No one experiences anxiety the same way as someone else. Understanding the signs, symptoms and side effects of anxiety is a key component toward starting the recovery journey.
Learn about anxiety
Anxiety is a normal part of the adolescent and teen years as these are some of the most stressful times in a person’s life. Some anxiety is a normal reaction to stressful situations. It can help teens deal with a tricky situation, study harder for an exam, and maintain focus on an important task. For most individuals, anxiety is often a harmless phase that lasts for a while and dissipates on its own. However, there are a variety of anxiety disorders that can impact the lives of children, leading them to experience fear, shyness, and nervousness, and can cause them to avoid certain activities and places.
Anxiety disorders, one of the most common types of mental health concerns experienced by all ages, are mental health disorders that include extreme amounts of unremitting fear, nervousness, dread, or worry. When anxiety becomes an excessive, irrational dread, it has become a disabling yet treatable mental health condition. The most common forms of adolescent anxiety disorders include:
Generalized anxiety disorder (GAD) is characterized by extreme worry about a variety of events – including past, present, and future events. Children and teens with GAD worry about a lot of issues, including past conversations or behaviors, upcoming events, school, family problems, their health, competences in academics or sports, and world events. Many teens with GAD find that they have difficulty controlling their extreme amounts of worry and that the anxiety interferes with their daily life. GAD occurs more days than not for periods of six months or longer.
Panic disorder leads to recurrent panic attacks and a persistent anxiety that an attack may lead to more panic attacks or physical or psychological harm. Teens who have panic disorder may avoid going out and engaging in activities out of fear an attack may occur. Panic attacks include feelings of intense fear and unease composed of physical symptoms and fearful thoughts. Untreated, this can lead to agoraphobia.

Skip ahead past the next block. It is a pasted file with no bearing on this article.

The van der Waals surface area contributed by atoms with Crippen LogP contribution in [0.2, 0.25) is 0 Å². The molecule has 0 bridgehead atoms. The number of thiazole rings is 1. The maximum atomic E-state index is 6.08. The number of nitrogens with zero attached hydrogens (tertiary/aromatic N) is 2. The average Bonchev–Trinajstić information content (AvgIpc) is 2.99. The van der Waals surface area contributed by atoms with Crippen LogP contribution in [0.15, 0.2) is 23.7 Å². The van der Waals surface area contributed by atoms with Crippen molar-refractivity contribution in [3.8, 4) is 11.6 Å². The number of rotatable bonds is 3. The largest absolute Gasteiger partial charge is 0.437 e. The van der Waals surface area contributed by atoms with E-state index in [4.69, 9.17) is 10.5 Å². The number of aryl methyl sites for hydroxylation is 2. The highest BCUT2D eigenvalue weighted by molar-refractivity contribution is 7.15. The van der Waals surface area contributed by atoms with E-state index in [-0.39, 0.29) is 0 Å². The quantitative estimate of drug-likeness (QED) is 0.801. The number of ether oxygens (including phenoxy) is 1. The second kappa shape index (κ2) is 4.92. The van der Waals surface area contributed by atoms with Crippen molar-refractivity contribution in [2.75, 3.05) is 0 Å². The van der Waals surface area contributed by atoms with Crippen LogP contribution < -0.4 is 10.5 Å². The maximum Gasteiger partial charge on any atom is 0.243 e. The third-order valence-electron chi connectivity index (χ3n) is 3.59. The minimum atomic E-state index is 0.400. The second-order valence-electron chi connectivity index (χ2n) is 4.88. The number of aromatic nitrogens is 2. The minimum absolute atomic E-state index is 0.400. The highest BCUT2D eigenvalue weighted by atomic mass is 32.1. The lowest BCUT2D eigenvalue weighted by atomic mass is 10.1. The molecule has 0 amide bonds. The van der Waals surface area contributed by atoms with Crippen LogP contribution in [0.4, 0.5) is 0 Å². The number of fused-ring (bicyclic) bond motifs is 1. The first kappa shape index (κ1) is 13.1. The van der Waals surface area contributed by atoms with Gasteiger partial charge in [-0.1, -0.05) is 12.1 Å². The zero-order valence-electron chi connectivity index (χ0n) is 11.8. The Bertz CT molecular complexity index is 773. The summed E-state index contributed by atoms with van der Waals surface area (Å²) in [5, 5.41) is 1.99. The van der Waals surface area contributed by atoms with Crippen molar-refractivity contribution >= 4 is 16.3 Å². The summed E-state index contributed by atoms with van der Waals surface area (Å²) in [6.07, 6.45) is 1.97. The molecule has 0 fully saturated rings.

Separation anxiety can be caused by unwillingness to separate from major attachment figures or from home. Threat of having to separate from caregivers leads to anxiety. While separation anxiety can be seen mostly in children, it can also be experienced by teens as well.
Social phobia is the intense fear of embarrassment or humiliation in social situations, which may lead to shyness and a fear of doing or saying something in front of others that may promote embarrassment. This may include attending parties, speaking with figures in authority, or fears of speaking in public.
Specific phobias: Teens may experience specific phobias— intense, irrational fears of specific things and situations. Teens may not realize that their fears of such objects are unreasonable. Exposure to the feared object or situation leads to extreme distress.
With treatment of high-quality cognitive-behavioral therapy and medication management, many adolescents who have anxiety disorders can be effectively treated for anxiety disorders.
A national survey discovered that approximately 8% of adolescents (or one in eight children) between the ages of 13 and 18 have an anxiety disorder; typical symptoms appear around age 6. Of these teens with anxiety disorders, only about 18% received the mental health care needed to make a recovery.